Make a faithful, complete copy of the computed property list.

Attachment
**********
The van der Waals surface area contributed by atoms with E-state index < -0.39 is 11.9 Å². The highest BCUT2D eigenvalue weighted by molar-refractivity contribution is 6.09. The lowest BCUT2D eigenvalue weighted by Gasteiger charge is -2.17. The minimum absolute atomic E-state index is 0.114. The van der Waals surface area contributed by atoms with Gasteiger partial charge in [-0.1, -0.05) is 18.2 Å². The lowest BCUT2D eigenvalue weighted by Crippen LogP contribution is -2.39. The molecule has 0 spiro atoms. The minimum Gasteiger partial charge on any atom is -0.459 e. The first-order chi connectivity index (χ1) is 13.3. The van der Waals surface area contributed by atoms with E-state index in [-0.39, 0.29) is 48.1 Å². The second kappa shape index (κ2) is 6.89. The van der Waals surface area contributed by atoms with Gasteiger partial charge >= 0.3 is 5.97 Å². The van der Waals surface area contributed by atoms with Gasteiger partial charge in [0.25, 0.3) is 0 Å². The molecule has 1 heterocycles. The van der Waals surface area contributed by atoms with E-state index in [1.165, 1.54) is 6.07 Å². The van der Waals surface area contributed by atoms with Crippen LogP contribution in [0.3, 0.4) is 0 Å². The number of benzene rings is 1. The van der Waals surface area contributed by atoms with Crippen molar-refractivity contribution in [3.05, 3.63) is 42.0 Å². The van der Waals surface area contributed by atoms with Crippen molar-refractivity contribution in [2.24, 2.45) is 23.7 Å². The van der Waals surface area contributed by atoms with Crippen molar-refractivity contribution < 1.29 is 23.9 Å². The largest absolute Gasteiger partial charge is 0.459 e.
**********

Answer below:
The van der Waals surface area contributed by atoms with E-state index < -0.39 is 11.9 Å². The highest BCUT2D eigenvalue weighted by molar-refractivity contribution is 6.09. The lowest BCUT2D eigenvalue weighted by Gasteiger charge is -2.17. The minimum absolute atomic E-state index is 0.114. The van der Waals surface area contributed by atoms with Gasteiger partial charge in [-0.1, -0.05) is 18.2 Å². The lowest BCUT2D eigenvalue weighted by Crippen LogP contribution is -2.39. The molecule has 0 spiro atoms. The minimum Gasteiger partial charge on any atom is -0.459 e. The first-order chi connectivity index (χ1) is 13.3. The van der Waals surface area contributed by atoms with E-state index in [-0.39, 0.29) is 48.1 Å². The second kappa shape index (κ2) is 6.89. The van der Waals surface area contributed by atoms with Gasteiger partial charge >= 0.3 is 5.97 Å². The van der Waals surface area contributed by atoms with Gasteiger partial charge in [0.25, 0.3) is 0 Å². The molecule has 1 heterocycles. The van der Waals surface area contributed by atoms with E-state index in [1.165, 1.54) is 6.07 Å². The van der Waals surface area contributed by atoms with Crippen LogP contribution in [0.3, 0.4) is 0 Å². The number of benzene rings is 1. The van der Waals surface area contributed by atoms with Crippen molar-refractivity contribution in [3.05, 3.63) is 42.0 Å². The van der Waals surface area contributed by atoms with Crippen molar-refractivity contribution in [2.24, 2.45) is 23.7 Å². The van der Waals surface area contributed by atoms with Crippen molar-refractivity contribution < 1.29 is 23.9 Å². The largest absolute Gasteiger partial charge is 0.459 e.